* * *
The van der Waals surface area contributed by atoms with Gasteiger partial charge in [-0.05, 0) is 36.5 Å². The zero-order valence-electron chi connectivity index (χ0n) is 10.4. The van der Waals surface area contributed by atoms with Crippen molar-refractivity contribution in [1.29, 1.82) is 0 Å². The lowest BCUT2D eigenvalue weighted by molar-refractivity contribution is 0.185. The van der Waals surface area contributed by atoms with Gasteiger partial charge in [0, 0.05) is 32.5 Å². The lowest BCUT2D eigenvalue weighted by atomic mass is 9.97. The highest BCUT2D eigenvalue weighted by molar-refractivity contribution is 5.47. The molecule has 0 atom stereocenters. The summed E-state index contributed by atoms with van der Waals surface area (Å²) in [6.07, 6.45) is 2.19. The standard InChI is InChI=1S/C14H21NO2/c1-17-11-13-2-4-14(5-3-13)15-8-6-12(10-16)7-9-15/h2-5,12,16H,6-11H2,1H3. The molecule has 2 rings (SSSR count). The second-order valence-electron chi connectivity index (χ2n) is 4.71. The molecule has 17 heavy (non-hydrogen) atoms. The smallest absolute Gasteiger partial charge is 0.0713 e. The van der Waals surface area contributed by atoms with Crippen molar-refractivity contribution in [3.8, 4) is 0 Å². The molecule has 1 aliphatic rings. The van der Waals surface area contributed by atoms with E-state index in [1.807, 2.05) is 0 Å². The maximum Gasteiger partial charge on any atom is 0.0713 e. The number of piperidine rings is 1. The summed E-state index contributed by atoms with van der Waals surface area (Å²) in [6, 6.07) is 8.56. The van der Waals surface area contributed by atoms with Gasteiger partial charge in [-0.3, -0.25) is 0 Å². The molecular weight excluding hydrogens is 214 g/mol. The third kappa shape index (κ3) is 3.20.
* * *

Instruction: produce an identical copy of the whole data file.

The van der Waals surface area contributed by atoms with Gasteiger partial charge in [-0.05, 0) is 36.5 Å². The zero-order valence-electron chi connectivity index (χ0n) is 10.4. The van der Waals surface area contributed by atoms with Crippen molar-refractivity contribution in [1.29, 1.82) is 0 Å². The lowest BCUT2D eigenvalue weighted by molar-refractivity contribution is 0.185. The van der Waals surface area contributed by atoms with Gasteiger partial charge in [0, 0.05) is 32.5 Å². The lowest BCUT2D eigenvalue weighted by atomic mass is 9.97. The highest BCUT2D eigenvalue weighted by molar-refractivity contribution is 5.47. The molecule has 0 atom stereocenters. The summed E-state index contributed by atoms with van der Waals surface area (Å²) in [6.07, 6.45) is 2.19. The standard InChI is InChI=1S/C14H21NO2/c1-17-11-13-2-4-14(5-3-13)15-8-6-12(10-16)7-9-15/h2-5,12,16H,6-11H2,1H3. The molecule has 2 rings (SSSR count). The second-order valence-electron chi connectivity index (χ2n) is 4.71. The molecule has 17 heavy (non-hydrogen) atoms. The smallest absolute Gasteiger partial charge is 0.0713 e. The van der Waals surface area contributed by atoms with Crippen molar-refractivity contribution in [3.8, 4) is 0 Å². The molecule has 1 aliphatic rings. The van der Waals surface area contributed by atoms with E-state index in [1.807, 2.05) is 0 Å². The maximum Gasteiger partial charge on any atom is 0.0713 e. The number of piperidine rings is 1. The summed E-state index contributed by atoms with van der Waals surface area (Å²) in [6, 6.07) is 8.56. The van der Waals surface area contributed by atoms with Gasteiger partial charge in [-0.3, -0.25) is 0 Å². The molecular weight excluding hydrogens is 214 g/mol. The third kappa shape index (κ3) is 3.20.